Anacortes Ferry Terminal, Guemes Channel

Anacortes Ferry Terminal, Guemes Channel

by | Nov 19, 2019

Anacortes is a community on Fidalgo Island, on the southern shore of Guemes Channel, about 85 miles (137 km) north of Seattle and 20 miles (32 km) west of Mount Vernon, Washington. Anacortes has a rich fishing and shipbuilding history and is well known for the Washington State Ferry terminal that serves the San Juan Islands and Sidney, British Columbia on Vancouver Island.

In 1859, a border dispute between the United States and the United Kingdom prompted the arrival of the USS Massachusetts to protect American interests and negotiate treaties with local Indian tribes. The vessel anchored in a protected embayment that became known as Ship Harbor. In 1876, a railroad surveyor named Amos Bowman moved his family to the northern tip of Fidalgo Island and began promoting the area as a terminus for the Northern Pacific Railway. In 1879, a post office was established there with the name “Anacortes” an adaptation of “Anne Curtis” the name of Bowman’s wife. In 1894, the first salmon cannery was built by the Fidalgo Island Packing Company. In 1951, the State of Washington began operating automobile and passenger ferry service that today has ten routes serving 20 terminals. The agency maintains the largest fleet of ferries in the United States and is one of the largest ferry systems in the world.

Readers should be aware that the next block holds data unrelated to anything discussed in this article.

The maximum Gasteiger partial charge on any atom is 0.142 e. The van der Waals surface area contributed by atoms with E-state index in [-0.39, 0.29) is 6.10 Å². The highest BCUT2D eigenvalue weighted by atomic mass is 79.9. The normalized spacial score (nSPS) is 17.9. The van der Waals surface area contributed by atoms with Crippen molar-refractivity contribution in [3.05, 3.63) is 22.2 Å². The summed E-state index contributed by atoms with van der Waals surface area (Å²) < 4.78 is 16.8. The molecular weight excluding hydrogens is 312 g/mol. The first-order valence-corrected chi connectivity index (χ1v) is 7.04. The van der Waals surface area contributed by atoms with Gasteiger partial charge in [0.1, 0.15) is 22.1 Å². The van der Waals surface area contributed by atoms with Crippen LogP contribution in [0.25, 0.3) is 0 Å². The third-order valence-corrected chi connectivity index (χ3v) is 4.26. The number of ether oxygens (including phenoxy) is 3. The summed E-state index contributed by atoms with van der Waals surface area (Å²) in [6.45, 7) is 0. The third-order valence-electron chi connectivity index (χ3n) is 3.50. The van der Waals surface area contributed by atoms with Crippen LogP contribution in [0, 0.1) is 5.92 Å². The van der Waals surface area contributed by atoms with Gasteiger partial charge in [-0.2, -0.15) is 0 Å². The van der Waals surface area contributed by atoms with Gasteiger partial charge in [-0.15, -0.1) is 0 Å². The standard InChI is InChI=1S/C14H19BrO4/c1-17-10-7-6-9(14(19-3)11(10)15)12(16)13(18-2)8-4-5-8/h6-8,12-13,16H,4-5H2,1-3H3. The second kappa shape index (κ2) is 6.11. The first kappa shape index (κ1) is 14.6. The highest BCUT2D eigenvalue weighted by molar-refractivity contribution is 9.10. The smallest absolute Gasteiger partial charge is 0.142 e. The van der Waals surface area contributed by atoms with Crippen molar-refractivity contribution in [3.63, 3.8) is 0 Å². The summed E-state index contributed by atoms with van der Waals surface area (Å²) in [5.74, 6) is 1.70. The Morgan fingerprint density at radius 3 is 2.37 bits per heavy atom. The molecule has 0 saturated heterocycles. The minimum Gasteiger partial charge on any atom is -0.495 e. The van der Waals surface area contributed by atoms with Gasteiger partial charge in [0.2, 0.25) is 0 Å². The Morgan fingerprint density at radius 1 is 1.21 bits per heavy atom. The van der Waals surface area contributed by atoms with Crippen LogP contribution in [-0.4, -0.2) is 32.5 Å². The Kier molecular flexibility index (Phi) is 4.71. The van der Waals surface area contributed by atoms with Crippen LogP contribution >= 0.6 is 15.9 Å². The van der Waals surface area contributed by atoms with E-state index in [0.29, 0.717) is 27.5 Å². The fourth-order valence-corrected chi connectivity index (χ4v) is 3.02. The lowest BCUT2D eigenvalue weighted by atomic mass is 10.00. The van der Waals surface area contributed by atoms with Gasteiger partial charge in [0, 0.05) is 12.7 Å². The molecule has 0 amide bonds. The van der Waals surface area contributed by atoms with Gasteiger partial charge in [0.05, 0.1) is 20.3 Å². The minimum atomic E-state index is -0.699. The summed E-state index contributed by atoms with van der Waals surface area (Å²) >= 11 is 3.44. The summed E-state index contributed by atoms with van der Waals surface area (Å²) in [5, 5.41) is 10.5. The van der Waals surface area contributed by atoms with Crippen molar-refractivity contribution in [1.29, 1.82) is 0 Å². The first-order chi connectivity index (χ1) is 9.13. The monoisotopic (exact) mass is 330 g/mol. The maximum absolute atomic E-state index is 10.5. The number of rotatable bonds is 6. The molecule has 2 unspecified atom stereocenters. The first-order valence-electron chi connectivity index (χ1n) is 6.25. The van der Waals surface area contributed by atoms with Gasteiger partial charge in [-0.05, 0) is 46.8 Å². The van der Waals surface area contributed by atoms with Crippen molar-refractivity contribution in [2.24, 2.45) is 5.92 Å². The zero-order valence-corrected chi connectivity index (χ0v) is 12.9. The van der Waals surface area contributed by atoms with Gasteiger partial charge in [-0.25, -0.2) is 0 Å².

In 1997, the Ship Harbor Interpretive Preserve was established adjacent to the Washington State Ferry Terminal. The preserve includes 25 acres (10 ha) of freshwater wetlands, 5 acres (2 ha) of upland habitat, and 2,000 feet (610 m) of sandy beach and subtidal eelgrass beds. There is a defined trail system that is protective of particularly sensitive areas and also provides environmental education about the role and significance of the beach and wetlands. Read more here and here. Explore more of the Anacortes Ferry Terminal here:

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About the background graphic

This ‘warming stripe’ graphic is a visual representation of the change in global temperature from 1850 (top) to 2021 (bottom). Each stripe represents the average global temperature for one year. The average temperature from 1971-2000 is set as the boundary between blue and red. The color scale goes from -0.7°C to +0.7°C. The data are from the UK Met Office HadCRUT4.6 dataset. 

Credit: Professor Ed Hawkins (University of Reading). Click here for more information about the #warmingstripes.

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